Kung hei fat choi/Gong xi fa cai. As the year of the rooster dawns, Macau reports its gaming revenue rose 3.1% in January from a year earlier, extending the world casino capital’s winning streak to six months after 26 consecutive losing months. But with shifting dates for the Chinese new year holiday – it started on January 28 this year, February 8 last year – it’s best to view January and February casino revenue as a single unit. So rather than parsing the January shard of the holiday period revenue pot, it’s a chance to step back and look at some recent trends driving Macau’s rebound, especially the split between mass and VIP revenue, plus the impact of the new Cotai resorts from Steve Wynn and Sheldon Adelson, who, like Macau casino patriarch Stanley Ho, was born in a roster year.
The gaming revenue breakdown for the fourth quarter from Macau’s gaming regulator DICJ show that VIP revenue rose 13%, mass revenue grew 7% and overall gaming revenue grew 10% from a year earlier. That fits a narrative that high rollers are driving Macau’s recovery, despite government efforts to encourage broader based tourism that brings mass market play.
That VIP story get support from fourth quarter results from Wynn Macau and Sands China. The Las Vegas Sands subsidiary’s Parisian Macao, opened in September, follows the government’s tourism plan with its half-scale Eiffel Tower leading a menu of Paris inspired attractions for the whole family, economical accommodation, dining and gaming options. Wynn Palace, on the other hand, follows the high end script of its Macau peninsula predecessor with barely a nod to the authorities’ directives. Yet fourth quarter earnings show Wynn in general and particularly Wynn Palace outperformed expectations, while Sands China disappointed.
Sands China’s adjusted property Ebitda of US$610 million was up 5% from a year ago but below estimates and “unexciting” in the present environment J.P. Morgan Regional Gaming and Lodging Analyst DS Kim says. Parisian’s estimated Ebitda run-rate of US$335 million fell short of the expected US$400 million, according to Morgan Stanley Asia Equity Analyst Praveen Choudhary. Several analysts cite Parisian’s cannibalization from other Sands Cotai properties, but Morningstar’s Chelsey Tam pushes back, noting that neighboring Venetian Macao had 99 fewer tables than a year earlier.
“Wynn Palace did not disappoint, proving that despite a soft start, Wynn’s operating model works as well on Cotai, as it does on the [Macau] Peninsula.” Buckingham Research Group Gaming and Lodging Analyst Christopher Jones says, adding Wynn’s Macau market share of 13.7% in the fourth quarter was its best in five years. Property Ebitda for Wynn Palace’s first full quarter was US$78 million and $226 million for the two properties, beating most estimates.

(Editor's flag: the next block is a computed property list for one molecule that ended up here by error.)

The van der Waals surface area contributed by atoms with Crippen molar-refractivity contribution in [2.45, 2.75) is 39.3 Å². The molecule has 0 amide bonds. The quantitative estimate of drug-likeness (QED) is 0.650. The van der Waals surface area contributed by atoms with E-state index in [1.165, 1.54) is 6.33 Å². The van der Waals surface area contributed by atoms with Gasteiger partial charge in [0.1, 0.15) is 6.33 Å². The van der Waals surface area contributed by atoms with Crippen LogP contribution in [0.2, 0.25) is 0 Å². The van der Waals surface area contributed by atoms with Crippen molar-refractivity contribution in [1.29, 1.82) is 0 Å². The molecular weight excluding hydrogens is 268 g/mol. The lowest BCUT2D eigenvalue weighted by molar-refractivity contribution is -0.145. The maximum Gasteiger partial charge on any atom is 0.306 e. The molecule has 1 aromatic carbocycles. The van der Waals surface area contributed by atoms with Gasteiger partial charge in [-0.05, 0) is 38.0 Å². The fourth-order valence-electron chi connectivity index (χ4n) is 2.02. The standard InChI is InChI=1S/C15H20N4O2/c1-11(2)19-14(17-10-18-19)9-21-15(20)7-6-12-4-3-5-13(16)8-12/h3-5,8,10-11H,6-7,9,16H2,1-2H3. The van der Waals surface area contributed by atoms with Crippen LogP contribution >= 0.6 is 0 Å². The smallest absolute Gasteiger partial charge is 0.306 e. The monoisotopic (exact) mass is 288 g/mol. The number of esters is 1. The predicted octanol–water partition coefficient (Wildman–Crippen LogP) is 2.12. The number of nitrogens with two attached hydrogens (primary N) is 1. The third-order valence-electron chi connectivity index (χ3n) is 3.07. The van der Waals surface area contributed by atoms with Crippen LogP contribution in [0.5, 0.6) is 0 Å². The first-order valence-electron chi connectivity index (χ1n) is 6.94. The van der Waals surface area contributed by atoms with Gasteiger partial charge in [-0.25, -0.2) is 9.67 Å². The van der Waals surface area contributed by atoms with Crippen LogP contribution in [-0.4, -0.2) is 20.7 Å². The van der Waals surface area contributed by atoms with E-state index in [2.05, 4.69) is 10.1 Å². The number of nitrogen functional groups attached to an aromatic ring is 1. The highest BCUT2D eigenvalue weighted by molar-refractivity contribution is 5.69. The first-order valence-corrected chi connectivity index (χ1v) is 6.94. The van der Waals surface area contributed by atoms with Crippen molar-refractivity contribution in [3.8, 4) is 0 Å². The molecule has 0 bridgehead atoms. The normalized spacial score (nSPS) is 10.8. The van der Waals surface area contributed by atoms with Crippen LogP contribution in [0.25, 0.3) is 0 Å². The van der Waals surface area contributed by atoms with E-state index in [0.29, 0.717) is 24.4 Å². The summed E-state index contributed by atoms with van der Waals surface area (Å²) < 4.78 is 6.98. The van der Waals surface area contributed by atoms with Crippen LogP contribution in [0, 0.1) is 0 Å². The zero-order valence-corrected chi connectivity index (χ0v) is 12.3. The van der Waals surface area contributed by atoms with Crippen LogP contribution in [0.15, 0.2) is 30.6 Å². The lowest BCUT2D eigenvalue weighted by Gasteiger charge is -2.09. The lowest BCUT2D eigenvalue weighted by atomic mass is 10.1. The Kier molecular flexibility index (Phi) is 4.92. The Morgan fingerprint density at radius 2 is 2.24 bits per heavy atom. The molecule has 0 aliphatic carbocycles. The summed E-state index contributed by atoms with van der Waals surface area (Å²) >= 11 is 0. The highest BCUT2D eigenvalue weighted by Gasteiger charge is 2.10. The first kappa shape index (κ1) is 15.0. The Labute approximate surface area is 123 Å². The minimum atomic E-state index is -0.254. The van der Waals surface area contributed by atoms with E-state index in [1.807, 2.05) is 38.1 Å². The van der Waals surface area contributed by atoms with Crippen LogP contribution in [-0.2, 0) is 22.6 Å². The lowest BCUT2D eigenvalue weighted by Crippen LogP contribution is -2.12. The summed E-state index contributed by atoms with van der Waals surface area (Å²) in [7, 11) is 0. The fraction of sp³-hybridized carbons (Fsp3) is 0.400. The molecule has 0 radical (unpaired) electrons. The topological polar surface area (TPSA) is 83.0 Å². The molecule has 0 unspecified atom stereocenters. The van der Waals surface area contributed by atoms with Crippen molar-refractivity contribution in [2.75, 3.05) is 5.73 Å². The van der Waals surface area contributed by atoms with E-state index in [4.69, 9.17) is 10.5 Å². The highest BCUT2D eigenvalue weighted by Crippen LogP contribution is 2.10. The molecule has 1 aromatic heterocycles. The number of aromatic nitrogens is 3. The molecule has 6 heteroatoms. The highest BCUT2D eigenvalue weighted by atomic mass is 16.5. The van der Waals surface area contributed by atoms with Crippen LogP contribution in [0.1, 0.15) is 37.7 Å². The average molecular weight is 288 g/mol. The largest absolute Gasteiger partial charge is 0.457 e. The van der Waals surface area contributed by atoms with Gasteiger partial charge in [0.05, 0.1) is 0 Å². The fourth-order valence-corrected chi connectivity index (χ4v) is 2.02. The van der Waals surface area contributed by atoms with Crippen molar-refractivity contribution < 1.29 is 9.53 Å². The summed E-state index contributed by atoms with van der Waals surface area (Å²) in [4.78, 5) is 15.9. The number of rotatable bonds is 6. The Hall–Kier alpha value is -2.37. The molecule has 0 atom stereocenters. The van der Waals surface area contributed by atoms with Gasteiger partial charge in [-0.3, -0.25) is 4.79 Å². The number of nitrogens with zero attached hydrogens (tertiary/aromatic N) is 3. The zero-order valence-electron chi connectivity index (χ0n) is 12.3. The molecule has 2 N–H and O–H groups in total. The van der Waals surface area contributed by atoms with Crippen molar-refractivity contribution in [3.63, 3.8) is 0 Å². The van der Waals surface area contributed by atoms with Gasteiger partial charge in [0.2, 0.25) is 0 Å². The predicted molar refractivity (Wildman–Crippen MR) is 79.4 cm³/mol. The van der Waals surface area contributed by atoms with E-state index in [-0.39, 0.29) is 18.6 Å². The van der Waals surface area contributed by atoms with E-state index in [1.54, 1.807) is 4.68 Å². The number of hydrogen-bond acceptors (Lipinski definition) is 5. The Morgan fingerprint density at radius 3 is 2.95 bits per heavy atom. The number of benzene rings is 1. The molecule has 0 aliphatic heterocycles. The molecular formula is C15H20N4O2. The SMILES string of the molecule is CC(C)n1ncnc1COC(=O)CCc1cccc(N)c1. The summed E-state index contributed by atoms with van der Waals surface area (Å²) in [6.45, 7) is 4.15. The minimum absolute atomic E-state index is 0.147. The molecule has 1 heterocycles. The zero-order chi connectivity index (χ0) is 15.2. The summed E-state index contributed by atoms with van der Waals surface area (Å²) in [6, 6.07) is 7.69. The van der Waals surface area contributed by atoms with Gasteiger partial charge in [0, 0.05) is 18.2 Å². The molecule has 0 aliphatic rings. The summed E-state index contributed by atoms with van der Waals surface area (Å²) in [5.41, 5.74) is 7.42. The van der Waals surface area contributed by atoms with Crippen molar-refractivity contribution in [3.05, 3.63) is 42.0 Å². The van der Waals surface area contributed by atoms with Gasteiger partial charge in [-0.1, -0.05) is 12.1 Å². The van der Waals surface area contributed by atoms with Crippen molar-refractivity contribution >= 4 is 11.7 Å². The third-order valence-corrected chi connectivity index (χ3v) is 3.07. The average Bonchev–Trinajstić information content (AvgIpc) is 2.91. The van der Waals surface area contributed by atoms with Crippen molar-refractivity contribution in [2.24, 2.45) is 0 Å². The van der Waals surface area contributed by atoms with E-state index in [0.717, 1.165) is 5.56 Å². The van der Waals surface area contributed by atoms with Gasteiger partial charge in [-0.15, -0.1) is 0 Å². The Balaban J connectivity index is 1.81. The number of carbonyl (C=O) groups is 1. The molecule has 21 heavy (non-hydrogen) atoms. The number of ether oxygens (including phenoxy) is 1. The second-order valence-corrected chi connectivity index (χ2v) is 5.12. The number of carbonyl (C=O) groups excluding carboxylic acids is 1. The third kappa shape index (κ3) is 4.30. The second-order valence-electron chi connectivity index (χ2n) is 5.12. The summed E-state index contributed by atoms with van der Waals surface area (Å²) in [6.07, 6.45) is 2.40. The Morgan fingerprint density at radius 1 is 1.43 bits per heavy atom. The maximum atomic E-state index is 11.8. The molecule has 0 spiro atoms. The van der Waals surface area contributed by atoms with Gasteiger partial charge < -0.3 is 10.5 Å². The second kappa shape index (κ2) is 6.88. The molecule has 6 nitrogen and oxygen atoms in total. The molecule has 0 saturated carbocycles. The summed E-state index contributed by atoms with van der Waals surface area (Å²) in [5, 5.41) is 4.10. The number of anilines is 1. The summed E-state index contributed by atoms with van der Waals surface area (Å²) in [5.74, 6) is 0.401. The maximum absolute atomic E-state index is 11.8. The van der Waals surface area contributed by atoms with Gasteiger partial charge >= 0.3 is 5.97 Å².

“We’ve consistently noted over the past two months that Wynn is highly leveraged to VIP and that the VIP segment has been accelerating and driving Macau market growth,” Well Fargo Securities Senior Analyst Cameron McKnight writes.
In Macau however, there may be more to VIP numbers than is immediately evident. “It cannot be stressed enough that the headline growth rates in 4Q16, which showed VIP (+13% year/year) growing significantly faster than mass tables (+8% year/year) are, simply put, backwards,” Union Gaming Asia Equity Analyst Grant Govertsen contends, citing the reclassification of mass tables to VIP in order to skirt the smoking ban. While the official DICJ figures count those tables in VIP revenue, casino operators report them as mass revenue in their financial filings.
Macau based Govertsen expects operating data to show VIP grew 7% and mass 13%. “In other words, and contrary to misconstrued weekly data points, the strength seen in the fourth quarter of 2016 was not primarily driven by VIP. It was driven by mass. This is very important in the context of what we see as a sustainable mass market led recovery. While we are very happy to finally see VIP turn positive (the first year/year growth since the first quarter of 2014), we remain cautious on the outlook for this segment, which is driven by increasing concerns on Beijing’s stance on capital flight.”
President Xi Jinping extending the anti-corruption crackdown to illegal money transfers out of China and the arrests of Crown Resorts employees in multiple mainland China cities have driven more high roller business to Macau junkets – casino direct VIP is perceived to carry greater risk – boosting Macau VIP revenue for now. In the longer run, mass market seems to be the better bet. Union Gaming estimates Macau’s mass revenue at 54% of the fourth quarter total, the sixth consecutive quarter for majority mass revenue.
Even Wynn Palace’s ramp up success relied on a strong mass market component, Sanford Bernstein Senior Analyst Vitaly Umansky says, while non-gaming revenue was weaker than expected and costs were higher, symptoms of a property pitched at the wrong customer segment beyond the gaming floor. Wells Fargo’s McKnight notes that, after moving Gamal Aziz out as the property’s head, management is reconfiguring Wynn Palace, adding casual dining for the mass market and seeking to “create more buzz and excitement.”
Even though Parisian’s Ebitda disappointed, in part due to cost issues as at Wynn, Morgan Stanley’s Choudhary reports Sands China’s overall mass market growth beat the market average and room nights sold at its five hotels grew 43% year on year, exceeding the 31% increase in available rooms from Parisian, another indicator that tourism is a winning play. Macau’s overnight visitors rose 10% in December, the most recent month reported, and represented more than half of total arrivals.
Macau is in a good place right now, with both VIP and mass market revenue expanding. In the long run, mass remains the better bet, though it requires more patience, more government support and, most critically, more skill.